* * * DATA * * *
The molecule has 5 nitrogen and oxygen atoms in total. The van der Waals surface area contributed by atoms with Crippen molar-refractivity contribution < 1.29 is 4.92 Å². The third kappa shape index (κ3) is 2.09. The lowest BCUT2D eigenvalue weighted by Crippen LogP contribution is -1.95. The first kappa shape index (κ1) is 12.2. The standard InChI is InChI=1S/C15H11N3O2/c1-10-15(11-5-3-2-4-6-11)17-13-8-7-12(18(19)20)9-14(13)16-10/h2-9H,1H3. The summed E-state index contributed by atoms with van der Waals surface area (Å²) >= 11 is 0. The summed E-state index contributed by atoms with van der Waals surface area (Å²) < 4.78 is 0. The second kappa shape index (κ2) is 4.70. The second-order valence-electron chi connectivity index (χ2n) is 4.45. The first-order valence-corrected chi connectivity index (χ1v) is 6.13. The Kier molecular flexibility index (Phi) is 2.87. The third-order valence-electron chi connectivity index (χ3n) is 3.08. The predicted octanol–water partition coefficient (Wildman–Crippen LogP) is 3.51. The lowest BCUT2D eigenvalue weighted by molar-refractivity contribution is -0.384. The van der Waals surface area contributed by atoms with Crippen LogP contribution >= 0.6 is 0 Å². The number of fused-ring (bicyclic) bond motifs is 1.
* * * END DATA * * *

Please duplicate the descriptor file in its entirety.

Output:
The molecule has 5 nitrogen and oxygen atoms in total. The van der Waals surface area contributed by atoms with Crippen molar-refractivity contribution < 1.29 is 4.92 Å². The third kappa shape index (κ3) is 2.09. The lowest BCUT2D eigenvalue weighted by Crippen LogP contribution is -1.95. The first kappa shape index (κ1) is 12.2. The standard InChI is InChI=1S/C15H11N3O2/c1-10-15(11-5-3-2-4-6-11)17-13-8-7-12(18(19)20)9-14(13)16-10/h2-9H,1H3. The summed E-state index contributed by atoms with van der Waals surface area (Å²) >= 11 is 0. The summed E-state index contributed by atoms with van der Waals surface area (Å²) < 4.78 is 0. The second kappa shape index (κ2) is 4.70. The second-order valence-electron chi connectivity index (χ2n) is 4.45. The first-order valence-corrected chi connectivity index (χ1v) is 6.13. The Kier molecular flexibility index (Phi) is 2.87. The third-order valence-electron chi connectivity index (χ3n) is 3.08. The predicted octanol–water partition coefficient (Wildman–Crippen LogP) is 3.51. The lowest BCUT2D eigenvalue weighted by molar-refractivity contribution is -0.384. The van der Waals surface area contributed by atoms with Crippen LogP contribution >= 0.6 is 0 Å². The number of fused-ring (bicyclic) bond motifs is 1.